From a distance, Albany may look like just another average, midsize city clustered around a handful of high-rise office buildings, but beneath its apparently calm surface you’ll find a surprisingly complex soul. Albany, as William Kennedy writes in O Albany!, is “as various as the American psyche itself, of which it was truly a crucible.”
The oldest city in New York and one of the oldest in the nation, Albany is located at the head of the navigable portion of the Hudson River. Henry Hudson arrived in 1609, and by the mid-1600s the Dutch settlement of Fort Orange was a flourishing trading post.
Albany was an early home to writers Bret Harte, Herman Melville, and Henry James, whose grandfather William founded the family dynasty here. President Chester A. Arthur is buried here; Presidents Martin Van Buren, Millard Fillmore, Grover Cleveland, Theodore Roosevelt, and Franklin Roosevelt all got their starts in the city, along with a number of less-upstanding citizens. Most notorious of these was gangster Jack “Legs” Diamond, murdered in 1931 in a rooming house at 67 Dove Street. Albany is also home to a large branch of the State University of New York (SUNY).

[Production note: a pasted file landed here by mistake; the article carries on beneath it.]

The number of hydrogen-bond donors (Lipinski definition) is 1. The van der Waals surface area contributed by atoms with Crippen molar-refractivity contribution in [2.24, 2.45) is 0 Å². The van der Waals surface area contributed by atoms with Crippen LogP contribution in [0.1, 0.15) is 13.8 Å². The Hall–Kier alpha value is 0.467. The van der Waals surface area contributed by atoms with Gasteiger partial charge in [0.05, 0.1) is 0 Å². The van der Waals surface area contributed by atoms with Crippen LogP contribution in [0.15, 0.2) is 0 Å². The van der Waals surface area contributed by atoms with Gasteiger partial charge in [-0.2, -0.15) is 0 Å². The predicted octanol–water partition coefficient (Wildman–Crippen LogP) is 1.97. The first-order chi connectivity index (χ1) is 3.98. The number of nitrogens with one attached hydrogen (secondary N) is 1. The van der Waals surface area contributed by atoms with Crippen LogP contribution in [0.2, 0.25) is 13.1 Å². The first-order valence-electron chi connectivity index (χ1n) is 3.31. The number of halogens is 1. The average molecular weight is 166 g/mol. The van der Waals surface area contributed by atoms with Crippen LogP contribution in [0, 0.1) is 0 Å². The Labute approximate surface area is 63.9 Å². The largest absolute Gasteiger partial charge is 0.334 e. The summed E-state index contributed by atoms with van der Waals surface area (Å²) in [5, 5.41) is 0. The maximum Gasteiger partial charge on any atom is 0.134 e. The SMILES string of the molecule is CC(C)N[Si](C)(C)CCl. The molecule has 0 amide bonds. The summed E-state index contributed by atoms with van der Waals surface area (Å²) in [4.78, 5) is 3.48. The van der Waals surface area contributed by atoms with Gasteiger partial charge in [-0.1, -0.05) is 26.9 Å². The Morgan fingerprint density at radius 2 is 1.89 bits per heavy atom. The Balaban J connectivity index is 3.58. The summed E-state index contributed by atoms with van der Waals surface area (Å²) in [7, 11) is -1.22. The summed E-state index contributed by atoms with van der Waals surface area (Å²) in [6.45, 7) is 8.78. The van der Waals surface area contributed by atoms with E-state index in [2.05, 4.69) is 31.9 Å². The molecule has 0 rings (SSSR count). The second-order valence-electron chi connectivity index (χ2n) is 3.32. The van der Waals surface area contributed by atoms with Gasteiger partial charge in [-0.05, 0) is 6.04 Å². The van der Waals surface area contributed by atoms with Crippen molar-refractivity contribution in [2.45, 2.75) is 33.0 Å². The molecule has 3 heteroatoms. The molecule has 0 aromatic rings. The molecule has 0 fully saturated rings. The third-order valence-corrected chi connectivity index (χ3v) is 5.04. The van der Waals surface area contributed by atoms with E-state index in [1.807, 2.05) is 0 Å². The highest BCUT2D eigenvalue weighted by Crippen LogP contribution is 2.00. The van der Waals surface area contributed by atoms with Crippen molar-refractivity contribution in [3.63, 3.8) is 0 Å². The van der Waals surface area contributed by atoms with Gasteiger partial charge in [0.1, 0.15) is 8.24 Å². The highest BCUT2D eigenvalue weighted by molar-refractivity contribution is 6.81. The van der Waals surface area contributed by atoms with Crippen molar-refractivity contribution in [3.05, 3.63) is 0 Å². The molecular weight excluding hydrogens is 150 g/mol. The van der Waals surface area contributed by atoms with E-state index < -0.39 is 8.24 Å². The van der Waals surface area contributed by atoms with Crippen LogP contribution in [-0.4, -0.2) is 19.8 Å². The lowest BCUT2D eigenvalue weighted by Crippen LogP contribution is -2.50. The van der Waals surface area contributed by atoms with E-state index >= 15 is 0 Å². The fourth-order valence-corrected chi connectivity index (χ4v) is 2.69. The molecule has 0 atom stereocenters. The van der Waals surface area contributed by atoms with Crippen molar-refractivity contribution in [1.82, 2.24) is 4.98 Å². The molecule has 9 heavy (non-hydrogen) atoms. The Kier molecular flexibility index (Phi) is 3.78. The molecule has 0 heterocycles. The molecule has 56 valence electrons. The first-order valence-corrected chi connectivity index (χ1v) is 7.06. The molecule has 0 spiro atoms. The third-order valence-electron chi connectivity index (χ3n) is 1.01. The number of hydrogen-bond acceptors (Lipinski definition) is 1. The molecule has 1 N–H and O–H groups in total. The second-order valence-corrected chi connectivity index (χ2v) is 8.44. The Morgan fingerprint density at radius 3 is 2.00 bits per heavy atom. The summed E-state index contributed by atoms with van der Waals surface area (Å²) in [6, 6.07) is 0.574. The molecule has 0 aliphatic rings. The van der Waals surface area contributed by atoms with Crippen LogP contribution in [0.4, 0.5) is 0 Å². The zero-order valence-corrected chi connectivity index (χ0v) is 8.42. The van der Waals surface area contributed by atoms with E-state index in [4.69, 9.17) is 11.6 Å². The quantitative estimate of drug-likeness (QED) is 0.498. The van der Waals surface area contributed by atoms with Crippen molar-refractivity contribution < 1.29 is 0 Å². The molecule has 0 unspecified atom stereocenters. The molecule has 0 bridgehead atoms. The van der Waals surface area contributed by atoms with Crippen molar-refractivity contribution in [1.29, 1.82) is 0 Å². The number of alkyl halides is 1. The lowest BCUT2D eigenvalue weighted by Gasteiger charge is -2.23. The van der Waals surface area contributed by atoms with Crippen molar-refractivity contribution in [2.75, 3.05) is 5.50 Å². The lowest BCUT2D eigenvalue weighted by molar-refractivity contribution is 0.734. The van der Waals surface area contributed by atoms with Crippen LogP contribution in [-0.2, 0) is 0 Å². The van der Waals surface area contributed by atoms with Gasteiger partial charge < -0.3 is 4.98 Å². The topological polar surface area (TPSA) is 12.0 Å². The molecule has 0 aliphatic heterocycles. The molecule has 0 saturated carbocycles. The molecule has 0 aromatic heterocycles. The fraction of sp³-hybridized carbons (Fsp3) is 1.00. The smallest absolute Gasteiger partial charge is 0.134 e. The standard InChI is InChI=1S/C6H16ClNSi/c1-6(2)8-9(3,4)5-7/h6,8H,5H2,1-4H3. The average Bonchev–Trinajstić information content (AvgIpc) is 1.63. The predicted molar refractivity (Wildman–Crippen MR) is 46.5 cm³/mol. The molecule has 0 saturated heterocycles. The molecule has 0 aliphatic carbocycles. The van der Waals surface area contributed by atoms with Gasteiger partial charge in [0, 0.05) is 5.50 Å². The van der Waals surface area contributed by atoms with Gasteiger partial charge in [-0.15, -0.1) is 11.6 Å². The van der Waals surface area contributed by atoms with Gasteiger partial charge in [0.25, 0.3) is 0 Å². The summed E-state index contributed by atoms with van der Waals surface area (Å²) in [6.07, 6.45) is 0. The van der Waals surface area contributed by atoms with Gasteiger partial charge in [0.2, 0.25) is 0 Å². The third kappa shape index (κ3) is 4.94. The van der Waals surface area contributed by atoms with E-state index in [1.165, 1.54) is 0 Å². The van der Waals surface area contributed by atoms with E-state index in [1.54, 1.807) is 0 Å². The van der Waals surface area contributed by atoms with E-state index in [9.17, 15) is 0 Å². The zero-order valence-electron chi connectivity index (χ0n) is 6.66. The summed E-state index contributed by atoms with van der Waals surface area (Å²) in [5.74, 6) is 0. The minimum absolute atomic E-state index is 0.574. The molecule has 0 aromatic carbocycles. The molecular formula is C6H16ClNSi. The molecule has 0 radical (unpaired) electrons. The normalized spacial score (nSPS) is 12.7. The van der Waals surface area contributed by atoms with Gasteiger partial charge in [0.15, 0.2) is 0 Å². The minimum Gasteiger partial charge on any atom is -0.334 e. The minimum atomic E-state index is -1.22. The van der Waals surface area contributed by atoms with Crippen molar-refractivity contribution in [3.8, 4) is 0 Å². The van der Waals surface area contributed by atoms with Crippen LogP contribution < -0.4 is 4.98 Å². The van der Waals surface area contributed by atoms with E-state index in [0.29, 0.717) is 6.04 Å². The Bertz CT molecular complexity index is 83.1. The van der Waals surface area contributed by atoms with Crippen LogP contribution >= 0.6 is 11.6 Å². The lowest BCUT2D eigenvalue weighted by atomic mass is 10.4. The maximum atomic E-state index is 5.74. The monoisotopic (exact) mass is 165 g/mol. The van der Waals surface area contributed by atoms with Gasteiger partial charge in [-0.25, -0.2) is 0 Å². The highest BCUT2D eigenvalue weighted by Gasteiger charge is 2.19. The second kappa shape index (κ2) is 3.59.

As the state capital, Albany is dominated by the government. Come here at lunchtime when the legislature is in session and you’ll see thousands of workers hurrying out for a sandwich and a few moments of sun. Though everyone seems harmless enough, this is a city notorious for political wheeling and dealing. When asked to explain Albany, one assemblywoman said, “Read Swift.”
Albany is an easy city to navigate. Traffic is generally light, with several major interstates providing easy routes around the region. Most visitor sights are located in or near downtown, which hugs the west bank of the Hudson. The recently constructed Hudson River Way is a pedestrian bridge connecting downtown Albany to the Albany Riverfront Park and Corning Preserve.
© Avalon Travel and Sascha Zuger from Moon New York State, 5th Edition